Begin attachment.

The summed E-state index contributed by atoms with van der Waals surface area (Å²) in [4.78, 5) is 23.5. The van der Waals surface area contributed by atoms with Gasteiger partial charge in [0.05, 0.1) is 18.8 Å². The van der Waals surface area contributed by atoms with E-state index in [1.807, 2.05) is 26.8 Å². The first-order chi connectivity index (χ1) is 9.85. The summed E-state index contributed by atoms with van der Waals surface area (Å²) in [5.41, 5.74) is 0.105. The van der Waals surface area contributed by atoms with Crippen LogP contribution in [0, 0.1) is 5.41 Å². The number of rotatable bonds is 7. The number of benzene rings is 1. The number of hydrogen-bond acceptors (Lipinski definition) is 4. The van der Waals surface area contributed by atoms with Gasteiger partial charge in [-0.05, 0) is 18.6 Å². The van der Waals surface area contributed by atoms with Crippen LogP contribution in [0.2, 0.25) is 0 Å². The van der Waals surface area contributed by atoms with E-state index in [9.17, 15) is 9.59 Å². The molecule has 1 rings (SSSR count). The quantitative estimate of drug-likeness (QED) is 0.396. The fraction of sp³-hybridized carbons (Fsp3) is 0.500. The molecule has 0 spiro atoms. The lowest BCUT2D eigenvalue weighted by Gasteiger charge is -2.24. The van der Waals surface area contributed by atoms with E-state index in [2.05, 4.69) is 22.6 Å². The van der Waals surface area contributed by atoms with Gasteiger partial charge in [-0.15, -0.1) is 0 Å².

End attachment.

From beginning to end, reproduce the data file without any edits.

The summed E-state index contributed by atoms with van der Waals surface area (Å²) in [4.78, 5) is 23.5. The van der Waals surface area contributed by atoms with Gasteiger partial charge in [0.05, 0.1) is 18.8 Å². The van der Waals surface area contributed by atoms with E-state index in [1.807, 2.05) is 26.8 Å². The first-order chi connectivity index (χ1) is 9.85. The summed E-state index contributed by atoms with van der Waals surface area (Å²) in [5.41, 5.74) is 0.105. The van der Waals surface area contributed by atoms with Crippen LogP contribution in [0, 0.1) is 5.41 Å². The number of rotatable bonds is 7. The number of benzene rings is 1. The number of hydrogen-bond acceptors (Lipinski definition) is 4. The van der Waals surface area contributed by atoms with Gasteiger partial charge in [-0.05, 0) is 18.6 Å². The van der Waals surface area contributed by atoms with Crippen LogP contribution in [0.2, 0.25) is 0 Å². The van der Waals surface area contributed by atoms with E-state index in [9.17, 15) is 9.59 Å². The molecule has 1 rings (SSSR count). The quantitative estimate of drug-likeness (QED) is 0.396. The fraction of sp³-hybridized carbons (Fsp3) is 0.500. The molecule has 0 spiro atoms. The lowest BCUT2D eigenvalue weighted by Gasteiger charge is -2.24. The van der Waals surface area contributed by atoms with E-state index in [2.05, 4.69) is 22.6 Å². The van der Waals surface area contributed by atoms with Gasteiger partial charge in [-0.15, -0.1) is 0 Å².